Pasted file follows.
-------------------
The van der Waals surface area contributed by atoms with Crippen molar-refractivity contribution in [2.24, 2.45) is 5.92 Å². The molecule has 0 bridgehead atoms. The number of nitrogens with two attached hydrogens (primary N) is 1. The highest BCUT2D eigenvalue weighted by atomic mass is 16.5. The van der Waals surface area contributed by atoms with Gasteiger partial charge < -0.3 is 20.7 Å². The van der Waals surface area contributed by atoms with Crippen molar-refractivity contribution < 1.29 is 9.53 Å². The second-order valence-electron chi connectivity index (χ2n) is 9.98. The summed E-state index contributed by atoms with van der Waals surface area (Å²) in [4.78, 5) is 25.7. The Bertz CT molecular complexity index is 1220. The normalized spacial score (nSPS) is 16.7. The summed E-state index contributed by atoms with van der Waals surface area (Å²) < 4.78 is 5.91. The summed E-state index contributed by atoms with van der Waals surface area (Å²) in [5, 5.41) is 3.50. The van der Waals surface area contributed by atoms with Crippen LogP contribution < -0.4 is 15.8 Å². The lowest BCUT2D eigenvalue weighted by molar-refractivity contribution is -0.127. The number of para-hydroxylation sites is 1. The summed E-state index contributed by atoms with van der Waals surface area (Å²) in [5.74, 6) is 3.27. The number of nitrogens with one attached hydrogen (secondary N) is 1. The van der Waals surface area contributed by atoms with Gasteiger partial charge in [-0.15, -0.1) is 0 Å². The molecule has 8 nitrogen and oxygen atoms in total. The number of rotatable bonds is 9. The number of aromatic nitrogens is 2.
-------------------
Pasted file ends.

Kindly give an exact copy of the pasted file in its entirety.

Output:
The van der Waals surface area contributed by atoms with Crippen molar-refractivity contribution in [2.24, 2.45) is 5.92 Å². The molecule has 0 bridgehead atoms. The number of nitrogens with two attached hydrogens (primary N) is 1. The highest BCUT2D eigenvalue weighted by atomic mass is 16.5. The van der Waals surface area contributed by atoms with Gasteiger partial charge < -0.3 is 20.7 Å². The van der Waals surface area contributed by atoms with Crippen molar-refractivity contribution < 1.29 is 9.53 Å². The second-order valence-electron chi connectivity index (χ2n) is 9.98. The summed E-state index contributed by atoms with van der Waals surface area (Å²) in [4.78, 5) is 25.7. The Bertz CT molecular complexity index is 1220. The normalized spacial score (nSPS) is 16.7. The summed E-state index contributed by atoms with van der Waals surface area (Å²) < 4.78 is 5.91. The summed E-state index contributed by atoms with van der Waals surface area (Å²) in [5, 5.41) is 3.50. The van der Waals surface area contributed by atoms with Crippen LogP contribution < -0.4 is 15.8 Å². The lowest BCUT2D eigenvalue weighted by molar-refractivity contribution is -0.127. The number of para-hydroxylation sites is 1. The summed E-state index contributed by atoms with van der Waals surface area (Å²) in [5.74, 6) is 3.27. The number of nitrogens with one attached hydrogen (secondary N) is 1. The van der Waals surface area contributed by atoms with Gasteiger partial charge in [-0.15, -0.1) is 0 Å². The molecule has 8 nitrogen and oxygen atoms in total. The number of rotatable bonds is 9. The number of aromatic nitrogens is 2.